Cold morning camp scene

The sun begins to wake up the valley...

After some coffee and hot porridge on the fire cooked in the trusty crusader mugs, we got into the canoes and pushed off to explore up river, paddling quietly through the swirling mist, the forest all around – a magical experience I’ll never forget.

Canoeing through the mist...

So here’s the video of the trip… watch it full screen if you can, hope you enjoy it.

Canoe & Tarp Set up

Top tip is put it up as soon as you arrive in light so you got immediate shelter to retreat to. Dont wait for the 3am rain! And be creative with resources available if difficult location. Bear in mind prevailing wind direction and where the fire smoke will go. Don’t put it right where the cattle are coming down to drink or you could get trampled on in the dark. Check any rising water potential. If electrical storm comes and you are exposed in the open you need a contingency plan for where to go. Refer to advice on being exposed in thunderstorms. Here’s some photos of my last trip using the canoe and tarp rig:


Stoatally Different Canoe Trip…

On Saturday 24th, we took ‘Old Red’ (our newest canoe, an Old Town Discovery 158) on its 3rd trip, on another ‘over-nighter’ on the River Wye. The river was quite low with the recent fine weather and Spring has now properly arrived at last. We didn’t see the Peregrines this time but were treated to a lengthy sighting of a Stoat, hunting alongside the riverbank.

Stoatally Different from a Weasel...

It moved quickly in the cover but we could see the distinctive white chest and black tip of the tail clearly – How to tell a Stoat from a Weasel? Just remember this old rhyme: A Stoat is Weasily recognised, as it Stoatally different from a Weasel!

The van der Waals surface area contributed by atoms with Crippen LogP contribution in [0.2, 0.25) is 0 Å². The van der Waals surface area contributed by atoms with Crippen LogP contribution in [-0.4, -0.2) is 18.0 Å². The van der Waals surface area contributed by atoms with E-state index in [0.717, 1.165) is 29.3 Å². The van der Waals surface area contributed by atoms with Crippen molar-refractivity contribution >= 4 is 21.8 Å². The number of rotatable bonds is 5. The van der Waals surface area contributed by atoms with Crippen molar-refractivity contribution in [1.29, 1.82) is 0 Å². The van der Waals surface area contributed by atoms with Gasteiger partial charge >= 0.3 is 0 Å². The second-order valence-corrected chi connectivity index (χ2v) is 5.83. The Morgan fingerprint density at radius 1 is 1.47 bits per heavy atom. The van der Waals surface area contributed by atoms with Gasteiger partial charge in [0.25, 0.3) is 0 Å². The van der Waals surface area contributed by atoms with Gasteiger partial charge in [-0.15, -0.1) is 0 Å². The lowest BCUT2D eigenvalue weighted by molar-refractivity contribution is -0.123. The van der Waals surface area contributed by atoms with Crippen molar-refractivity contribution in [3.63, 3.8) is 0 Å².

I rigged up an improvised shelter with my tarp as we expected some rain at night and sure enough, at around 3am, the showers started.

Spring had Sprung in the Valley for our Camp

Simple but effective Tarp & Canoe Rig for a wild camp

Light Rain on the Tarp in the Morning...

The birdsong took over from the rain at 6am and it was incredible to hear this chorus again. The protective Canada Goose we’d seen on the last trip left us alone as we passed this time – he seemed a bit more relaxed about canoeists. Mrs Goose was still up on the nest as he eye-balled us from the other side of the river. Only a few Buzzards this time and the Owls were fairly quiet – and no visits from the Mink at camp – all in all, a Stoatally different trip!

Wild Camping

“Wild Camping” meaning camping out amongst nature away from a managed campsite, is one of the most fantastic and wild experiences you can have, without having to journey to Africa or the Arctic Circle. It’s the best way to really tune in to nature, experience the seasons changing and the wildlife around you, and for canoeing there’s no richer experience than paddling your own way along a river or lake, stopping to camp over night under the stars, and then waking up surrounded by the sights and sounds of nature before you move of on your journey the next day. But what are the rules and laws you need to know about?